Many Liberians failed to vote in a presidential run-off in the West African state on Tuesday, observers said, some staying away for fear of violence and others following a boycott appeal by the opposition.

Incumbent Ellen Johnson-Sirleaf is almost certain to win re-election after her challenger, Winston Tubman, withdrew alleging fraud in the first round.

As many as two out of three voters may have stayed away from the polling stations on Tuesday, and a low turnout risks harming Johnson-Sirleaf's authority in a new term.

United Nations peacekeepers and Liberian security forces deployed across the capital after a day of clashes that killed two people. Voter turnout was thin throughout Monrovia with electoral workers often waiting idly for people to arrive at polling stations, Reuters witnesses said.

We have spoken to our observers across the country and the indication that we are getting is that turnout is very low, said Dan Saryee, head of the Liberia Democratic Institute, which is tracking the vote.

He said incomplete reports showed turnout could be as low as 25-35 percent.

The poll is the first locally organised presidential election since a civil war ended in 2003. It was expected to pave the way for new investment, but fears are rising it could instead usher in open-ended political turmoil.

Johnson-Sirleaf won 44 percent of the first-round vote. Tubman, who took about 33 percent and whose supporters include many of the country's unemployed ex-combatants, said he would reject the results of the run-off.

We told them we were not voting and they went ahead and placed our photos on the ballot papers. Not only CDC people boycotted but many Liberians were listening to us, Tubman told Reuters late on Tuesday.

On Monday, police fired tear gas to disperse hundreds of Tubman's supporters who had spilt into a major thoroughfare, and officers also fired live rounds when they stormed Tubman's CDC party headquarters.

The United Nations said two were killed in the clash.

U.S. President Barack Obama called on Liberian security forces to show restraint and allow peaceful protest. The international community will hold accountable those who choose to obstruct the democratic process, he said.

After voting in Fefee, her home town just outside Monrovia, Johnson-Sirleaf said she regretted the loss of life and promised an investigation.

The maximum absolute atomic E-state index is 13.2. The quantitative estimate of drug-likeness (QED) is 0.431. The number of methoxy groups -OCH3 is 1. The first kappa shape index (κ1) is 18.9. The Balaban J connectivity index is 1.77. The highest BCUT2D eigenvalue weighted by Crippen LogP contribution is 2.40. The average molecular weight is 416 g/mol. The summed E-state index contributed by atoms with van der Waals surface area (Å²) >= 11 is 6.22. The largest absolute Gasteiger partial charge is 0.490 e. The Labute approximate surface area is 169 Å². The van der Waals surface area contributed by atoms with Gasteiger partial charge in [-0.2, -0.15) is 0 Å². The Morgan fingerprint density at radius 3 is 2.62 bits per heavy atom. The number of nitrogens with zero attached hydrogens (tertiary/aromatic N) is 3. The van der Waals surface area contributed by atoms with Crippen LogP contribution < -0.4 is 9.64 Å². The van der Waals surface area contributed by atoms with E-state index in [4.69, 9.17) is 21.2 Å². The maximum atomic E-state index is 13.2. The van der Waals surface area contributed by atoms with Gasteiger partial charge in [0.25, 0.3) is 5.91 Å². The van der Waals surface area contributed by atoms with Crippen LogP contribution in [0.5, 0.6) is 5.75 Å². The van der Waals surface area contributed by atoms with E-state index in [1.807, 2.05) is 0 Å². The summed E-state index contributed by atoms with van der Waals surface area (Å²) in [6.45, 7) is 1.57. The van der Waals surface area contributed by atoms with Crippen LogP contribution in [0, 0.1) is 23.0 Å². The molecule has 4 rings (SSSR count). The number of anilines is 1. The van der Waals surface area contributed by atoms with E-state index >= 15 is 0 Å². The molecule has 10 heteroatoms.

Liberia is going to move forward. We will find a way to heal the wounds. We will also find a way to reconcile people, she said, vowing to make youth a priority of her mandate.

Liberia is one of the world's poorest countries and 14 years of war that ended in 2003 killed nearly 250,000 and left its infrastructure in ruins.

DON'T WANT TROUBLE

Johnson-Sirleaf's standing at home, where many complain improvements have come too slowly, is not always on a par with international praise for the recently-named Nobel Peace Prize winner.

She secured the backing of the third-placed finisher in the first round, former warlord Prince Johnson, ahead of the run-off.

Tubman has alleged three ballot boxes were tampered with and said he would only participate in a run-off if it were delayed by two to four weeks and if counting procedures were amended.

The October 11 first round was broadly accepted by international observers and regional bodies have criticised Tubman's boycott decision.

Analysts said a successful boycott would complicate the incumbent's next mandate, perhaps forcing her into dialogue with Tubman.

Instead of consolidation and construction, it will be a second mandate of justification and possibly power-sharing, said Lydie Boka, head of risk consultancy StrategiCo.

Liberia's iron ore and oil have attracted major firms including ArcelorMittal, BHP Billiton and Anadarko Petroleum and a smooth poll could entice more.

Many in Liberia are just hoping for peace.

We don't want any trouble. But monkey and baboon not getting along, said a Monrovia resident who called himself Tarr, using the nicknames Liberians have given the candidates.

(Additional reporting by Claire MacDougall; Writing by David Lewis; Editing by Robert Woodward)